Credit to companies is gaining momentum and grew by 12.3% in the last 3 years

Credit to companies is gaining momentum and grew by 12.3% in the last 3 years

He corporate credit ended 2023 with a stock of 12.83 billion dollars and accumulated growth of 12.3% in the last 3 years, according to a report by the consulting firm Exante that uses data from the Central Bank of Uruguay (BCU).

The stock of credit to companies began to gain momentum in 2021 and improved steadily, until achieving a 12% improvement last year, driven by agribusiness and the construction.

Corporate credit represents 16% of the country’s GDP, which is a low percentage in international comparison, only surpassing Argentina, where is 5%. However, it is below Brazil (twenty-one%), Colombia (22%), Peru (25%), Mexico (27%), Paraguay (37%) and Chili (fifty%). The distance is more noticeable with the European Union (75%) and USA (76%).

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The role of BROU and private banks

The Exante report specified that the private banks They concentrate 75% of credit to companies and show an improvement of 10.6% since 2021. The Republic Bank (BROU), which concentrates 25% of the market, remained even more dynamic, with an increase of 12.9% in the last 3 years and almost doubling the improvement in 2023.

On the other hand, credit remains strongly dollarized, concentrating 78% of the total, compared to 22% of operations in national currency, although both grew. In any case, the granting of new credits to companies is less dollarized than before the pandemic, Exante indicated.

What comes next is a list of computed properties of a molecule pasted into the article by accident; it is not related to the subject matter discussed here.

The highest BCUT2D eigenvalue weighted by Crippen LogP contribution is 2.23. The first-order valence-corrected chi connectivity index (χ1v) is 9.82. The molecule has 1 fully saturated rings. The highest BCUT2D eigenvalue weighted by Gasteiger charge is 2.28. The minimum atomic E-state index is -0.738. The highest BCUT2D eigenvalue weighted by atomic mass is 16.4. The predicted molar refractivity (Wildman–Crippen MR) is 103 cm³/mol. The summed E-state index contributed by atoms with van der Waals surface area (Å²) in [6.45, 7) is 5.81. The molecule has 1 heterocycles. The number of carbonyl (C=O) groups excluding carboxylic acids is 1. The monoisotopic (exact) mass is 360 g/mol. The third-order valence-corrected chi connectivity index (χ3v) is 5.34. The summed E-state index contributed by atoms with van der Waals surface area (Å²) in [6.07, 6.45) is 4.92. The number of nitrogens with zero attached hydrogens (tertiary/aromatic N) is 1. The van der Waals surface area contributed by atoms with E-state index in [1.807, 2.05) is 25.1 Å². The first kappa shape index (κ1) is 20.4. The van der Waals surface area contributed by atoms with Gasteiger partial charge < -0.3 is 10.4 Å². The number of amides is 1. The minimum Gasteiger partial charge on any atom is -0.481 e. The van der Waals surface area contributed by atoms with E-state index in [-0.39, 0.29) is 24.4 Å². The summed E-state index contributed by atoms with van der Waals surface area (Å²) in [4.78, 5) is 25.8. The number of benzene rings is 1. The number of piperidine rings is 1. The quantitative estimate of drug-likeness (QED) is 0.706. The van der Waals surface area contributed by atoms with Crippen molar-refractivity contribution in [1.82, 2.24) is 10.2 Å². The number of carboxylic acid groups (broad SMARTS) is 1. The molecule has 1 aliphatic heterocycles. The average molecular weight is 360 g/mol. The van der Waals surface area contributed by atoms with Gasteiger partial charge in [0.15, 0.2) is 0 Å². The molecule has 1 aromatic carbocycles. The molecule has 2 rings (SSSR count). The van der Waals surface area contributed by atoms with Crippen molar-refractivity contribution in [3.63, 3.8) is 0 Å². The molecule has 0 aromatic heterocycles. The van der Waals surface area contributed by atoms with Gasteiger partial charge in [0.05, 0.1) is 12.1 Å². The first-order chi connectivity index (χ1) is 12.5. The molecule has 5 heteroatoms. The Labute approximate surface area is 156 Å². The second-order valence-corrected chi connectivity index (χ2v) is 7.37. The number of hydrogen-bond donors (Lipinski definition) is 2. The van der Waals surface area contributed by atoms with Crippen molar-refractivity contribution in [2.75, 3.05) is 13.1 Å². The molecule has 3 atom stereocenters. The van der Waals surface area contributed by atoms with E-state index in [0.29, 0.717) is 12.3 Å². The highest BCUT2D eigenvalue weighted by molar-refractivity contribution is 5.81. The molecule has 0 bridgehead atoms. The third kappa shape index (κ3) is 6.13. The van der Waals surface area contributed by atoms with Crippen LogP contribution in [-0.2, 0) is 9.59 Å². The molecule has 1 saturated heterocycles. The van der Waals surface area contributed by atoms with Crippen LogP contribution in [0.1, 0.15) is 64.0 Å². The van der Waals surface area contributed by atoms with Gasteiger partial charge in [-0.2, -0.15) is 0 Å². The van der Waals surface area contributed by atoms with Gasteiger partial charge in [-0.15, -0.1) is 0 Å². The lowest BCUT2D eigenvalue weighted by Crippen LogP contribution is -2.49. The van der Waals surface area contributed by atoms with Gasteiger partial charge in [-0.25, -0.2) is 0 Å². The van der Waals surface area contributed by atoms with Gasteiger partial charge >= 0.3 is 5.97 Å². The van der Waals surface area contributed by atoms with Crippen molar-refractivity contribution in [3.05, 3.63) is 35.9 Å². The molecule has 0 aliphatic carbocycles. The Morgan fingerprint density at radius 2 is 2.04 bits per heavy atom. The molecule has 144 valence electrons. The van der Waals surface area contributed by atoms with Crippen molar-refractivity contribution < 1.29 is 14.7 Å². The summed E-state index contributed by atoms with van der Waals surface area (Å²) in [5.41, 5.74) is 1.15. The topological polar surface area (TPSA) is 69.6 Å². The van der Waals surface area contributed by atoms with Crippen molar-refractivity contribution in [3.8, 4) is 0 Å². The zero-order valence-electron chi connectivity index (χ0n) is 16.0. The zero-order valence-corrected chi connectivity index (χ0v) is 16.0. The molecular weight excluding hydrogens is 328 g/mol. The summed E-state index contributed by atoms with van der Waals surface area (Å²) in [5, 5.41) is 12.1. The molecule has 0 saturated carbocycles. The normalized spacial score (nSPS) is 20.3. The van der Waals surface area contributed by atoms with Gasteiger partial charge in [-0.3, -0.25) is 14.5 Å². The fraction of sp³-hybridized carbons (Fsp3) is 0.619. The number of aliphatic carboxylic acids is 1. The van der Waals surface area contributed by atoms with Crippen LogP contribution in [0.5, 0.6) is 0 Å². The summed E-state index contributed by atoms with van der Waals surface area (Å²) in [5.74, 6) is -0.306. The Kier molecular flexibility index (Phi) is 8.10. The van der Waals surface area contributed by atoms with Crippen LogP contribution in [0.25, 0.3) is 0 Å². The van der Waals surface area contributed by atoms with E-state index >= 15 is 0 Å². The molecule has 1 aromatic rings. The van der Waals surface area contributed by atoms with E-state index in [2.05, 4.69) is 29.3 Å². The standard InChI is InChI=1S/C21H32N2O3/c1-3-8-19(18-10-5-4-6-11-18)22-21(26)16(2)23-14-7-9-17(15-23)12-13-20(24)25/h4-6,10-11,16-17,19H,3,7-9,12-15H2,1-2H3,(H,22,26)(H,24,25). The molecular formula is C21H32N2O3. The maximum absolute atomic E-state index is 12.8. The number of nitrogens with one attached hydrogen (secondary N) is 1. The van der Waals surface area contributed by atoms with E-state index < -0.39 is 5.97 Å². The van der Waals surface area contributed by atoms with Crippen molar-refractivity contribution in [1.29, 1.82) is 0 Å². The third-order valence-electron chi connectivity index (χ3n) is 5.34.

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The operations of MSMEs and the importance of agribusiness

Although large companies concentrate the majority of new transactions and grew by 13% last year, medium-sized companies increased their loans by 16% and MSMEs were the ones that grew the most, with 24%.

Although the stock increased in all sectors of activity, with the exception of industry, The construction stood out, although the agribusiness They surpass it in balance.

Meanwhile, loans with guarantees SiGa They are still a small portion of the total, but they showed great dynamism in 2023 and are at levels much higher than the pre-pandemic, something linked last year to the bonuses for the agricultural emergency.

Finally, Exante evaluated that 2022 and 2023 “were years of higher funding costs for the Uruguayan companies”, especially in dollars due to the rise in international rates, but warned that “this pressure will be reversed this year” and noted that “with spreads already very compressed, this could take time to be reflected in lower active rates.”

In turn, the consulting firm observed that a large proportion of companies operate with zero or very low indebtedness, Therefore, he concluded that there are “many opportunities for leverage.”

Source: Ambito

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